|This document is from 2006. A lot has happened since then, and this document is now relevant mainly if your web host is not CGI capable. Almost everyone else should instead look at git-http-backend(1).|
Since Apache is one of those packages people like to compile themselves while others prefer the bureaucrat’s dream Debian, it is impossible to give guidelines which will work for everyone. Just send some feedback to the mailing list at firstname.lastname@example.org to get this document tailored to your favorite distro.
Have an Apache web-server
On Debian: $ apt-get install apache2 To get apache2 by default started, edit /etc/default/apache2 and set NO_START=0
can edit the configuration of it.
This could be found under /etc/httpd, or refer to your Apache documentation.
On Debian: this means being able to edit files under /etc/apache2
can restart it.
'apachectl --graceful' might do. If it doesn't, just stop and restart apache. Be warning that active connections to your server might be aborted by this.
On Debian: $ /etc/init.d/apache2 restart or $ /etc/init.d/apache2 force-reload (which seems to do the same) This adds symlinks from the /etc/apache2/mods-enabled to /etc/apache2/mods-available.
have permissions to chown a directory
have Git installed on the client, and
either have Git installed on the server or have a webdav client on the client.
In effect, this means you’re going to be root, or that you’re using a preconfigured WebDAV server.
Step 1: setup a bare Git repository
At the time of writing, git-http-push cannot remotely create a Git repository. So we have to do that at the server side with Git. Another option is to generate an empty bare repository at the client and copy it to the server with a WebDAV client (which is the only option if Git is not installed on the server).
Create the directory under the DocumentRoot of the directories served by Apache. As an example we take /usr/local/apache2, but try "grep DocumentRoot /where/ever/httpd.conf" to find your root:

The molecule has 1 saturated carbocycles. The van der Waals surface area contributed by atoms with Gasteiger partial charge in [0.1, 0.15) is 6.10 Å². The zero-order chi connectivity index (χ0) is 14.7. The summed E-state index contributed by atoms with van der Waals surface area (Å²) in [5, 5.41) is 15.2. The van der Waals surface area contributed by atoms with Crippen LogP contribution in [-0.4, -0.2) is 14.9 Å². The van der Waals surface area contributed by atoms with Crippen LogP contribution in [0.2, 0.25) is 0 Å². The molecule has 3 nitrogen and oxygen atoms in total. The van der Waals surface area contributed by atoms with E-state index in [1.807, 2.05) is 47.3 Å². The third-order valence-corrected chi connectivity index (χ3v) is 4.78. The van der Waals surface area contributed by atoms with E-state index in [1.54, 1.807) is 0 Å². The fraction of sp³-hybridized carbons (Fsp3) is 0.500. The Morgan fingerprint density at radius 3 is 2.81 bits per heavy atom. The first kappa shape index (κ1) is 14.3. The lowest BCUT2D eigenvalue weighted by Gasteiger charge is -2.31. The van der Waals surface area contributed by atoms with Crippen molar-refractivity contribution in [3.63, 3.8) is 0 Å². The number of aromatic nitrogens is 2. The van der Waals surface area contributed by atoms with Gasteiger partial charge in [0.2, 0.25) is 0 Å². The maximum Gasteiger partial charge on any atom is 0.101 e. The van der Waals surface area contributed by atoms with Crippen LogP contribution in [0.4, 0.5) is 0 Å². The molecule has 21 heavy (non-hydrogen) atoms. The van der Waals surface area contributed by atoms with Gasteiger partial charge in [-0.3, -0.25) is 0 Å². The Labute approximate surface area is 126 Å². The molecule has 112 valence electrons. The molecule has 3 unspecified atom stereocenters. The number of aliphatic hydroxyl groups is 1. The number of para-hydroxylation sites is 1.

$ cd /usr/local/apache/htdocs $ mkdir my-new-repo.git
$ cd /var/www $ mkdir my-new-repo.git
Initialize a bare repository
$ cd my-new-repo.git $ git --bare init
Change the ownership to your web-server’s credentials. Use
"grep ^Group httpd.conf" to find out:
$ chown -R www.www .
$ chown -R www-data.www-data .
If you do not know which user Apache runs as, you can alternatively do a "chmod -R a+w .", inspect the files which are created later on, and set the permissions appropriately.
Restart apache2, and check whether http://server/my-new-repo.git gives a directory listing. If not, check whether apache started up successfully.
Step 2: enable DAV on this repository
First make sure the dav_module is loaded. For this, insert in httpd.conf:
LoadModule dav_module libexec/httpd/libdav.so AddModule mod_dav.c
Also make sure that this line exists which is the file used for locking DAV operations:
On Debian these steps can be performed with:
Enable the dav and dav_fs modules of apache: $ a2enmod dav_fs (just to be sure. dav_fs might be unneeded, I don't know) $ a2enmod dav The DAV lock is located in /etc/apache2/mods-available/dav_fs.conf: DAVLockDB /var/lock/apache2/DAVLock
Of course, it can point somewhere else, but the string is actually just a prefix in some Apache configurations, and therefore the directory has to be writable by the user Apache runs as.
Then, add something like this to your httpd.conf
<Location /my-new-repo.git> DAV on AuthType Basic AuthName "Git" AuthUserFile /usr/local/apache2/conf/passwd.git Require valid-user </Location>
On Debian: Create (or add to) /etc/apache2/conf.d/git.conf :
<Location /my-new-repo.git> DAV on AuthType Basic AuthName "Git" AuthUserFile /etc/apache2/passwd.git Require valid-user </Location>